What are the ethical implications? First, and foremost, Sony has been installing software on computers without the informed consent or knowledge of its general user base. While this is bad enough, Sony has been installing a “rootkit” onto your computer – a program that has administrative access to everything on your computer, and hides certain files. Even granting Sony the benefit of the doubt, this is simply poor decision-making and poor programming. To make matters worse, they’ve used allegedly plagiarized code. Sony, as a leader among their competition, should be excelling in all of these areas using honest, open, and transparent means. A company such as Sony should be at the forefront of developing software and/or hardware that is easy to use, SAFE, and effective, not software that is deceptive and dangerous.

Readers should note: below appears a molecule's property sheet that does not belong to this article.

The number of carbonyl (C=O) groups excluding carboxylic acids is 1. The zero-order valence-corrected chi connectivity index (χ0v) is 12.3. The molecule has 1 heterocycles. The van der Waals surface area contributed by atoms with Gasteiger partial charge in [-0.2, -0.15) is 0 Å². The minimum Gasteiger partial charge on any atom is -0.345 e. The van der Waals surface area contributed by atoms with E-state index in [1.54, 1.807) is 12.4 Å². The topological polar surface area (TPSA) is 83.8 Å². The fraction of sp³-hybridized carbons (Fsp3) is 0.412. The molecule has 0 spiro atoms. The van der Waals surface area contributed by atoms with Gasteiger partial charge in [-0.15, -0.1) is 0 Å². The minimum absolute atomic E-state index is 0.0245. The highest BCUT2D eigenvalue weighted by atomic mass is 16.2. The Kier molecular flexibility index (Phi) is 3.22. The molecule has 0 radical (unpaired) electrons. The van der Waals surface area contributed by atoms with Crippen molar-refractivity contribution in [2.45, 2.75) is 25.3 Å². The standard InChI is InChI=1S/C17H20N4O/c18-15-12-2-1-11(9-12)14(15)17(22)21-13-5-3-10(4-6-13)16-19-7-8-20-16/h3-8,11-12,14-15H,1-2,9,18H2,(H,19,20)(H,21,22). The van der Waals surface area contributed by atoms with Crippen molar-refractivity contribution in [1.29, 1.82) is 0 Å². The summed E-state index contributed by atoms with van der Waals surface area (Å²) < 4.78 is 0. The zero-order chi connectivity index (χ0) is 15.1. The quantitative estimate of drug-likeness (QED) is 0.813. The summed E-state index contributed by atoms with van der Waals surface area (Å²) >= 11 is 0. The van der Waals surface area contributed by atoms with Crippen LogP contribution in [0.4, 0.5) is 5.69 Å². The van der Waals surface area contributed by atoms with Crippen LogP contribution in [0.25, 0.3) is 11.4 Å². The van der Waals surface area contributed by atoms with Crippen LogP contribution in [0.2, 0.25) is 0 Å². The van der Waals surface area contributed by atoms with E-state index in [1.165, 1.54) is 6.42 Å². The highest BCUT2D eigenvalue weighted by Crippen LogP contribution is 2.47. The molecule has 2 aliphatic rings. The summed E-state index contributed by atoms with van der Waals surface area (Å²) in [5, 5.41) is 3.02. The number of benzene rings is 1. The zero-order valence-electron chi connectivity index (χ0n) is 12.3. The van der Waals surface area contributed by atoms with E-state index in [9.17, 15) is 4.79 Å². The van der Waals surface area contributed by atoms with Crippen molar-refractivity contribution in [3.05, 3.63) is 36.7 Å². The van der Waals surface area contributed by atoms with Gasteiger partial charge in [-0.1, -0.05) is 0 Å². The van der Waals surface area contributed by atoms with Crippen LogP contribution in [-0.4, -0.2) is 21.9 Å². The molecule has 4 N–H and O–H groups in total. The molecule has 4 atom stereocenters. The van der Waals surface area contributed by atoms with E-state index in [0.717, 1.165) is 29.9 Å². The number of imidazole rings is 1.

One more thing to say before I’m done venting… In response to RIAA president Cary Sherman’s following statement at a recent press conference:

“The problem with the SonyBMG situation is that the technology they used contained a security vulnerability of which they were unaware. They have apologized for their mistake, ceased manufacture of CDs with that technology, and pulled CDs with that technology from store shelves. Seems very responsible to me. How many times that software applications created the same problem? Lots. I wonder whether they’ve taken as aggressive steps as SonyBMG has when those vulnerabilities were discovered, or did they just post a patch on the Internet?”

People generally know that software that they install may contain bugs, and there is a user end license agreement that specifies the terms of those situations. An audio CD that you want to listen to is not equatable to general software installation.

Blog author: jballor
posted by on Tuesday, November 22, 2005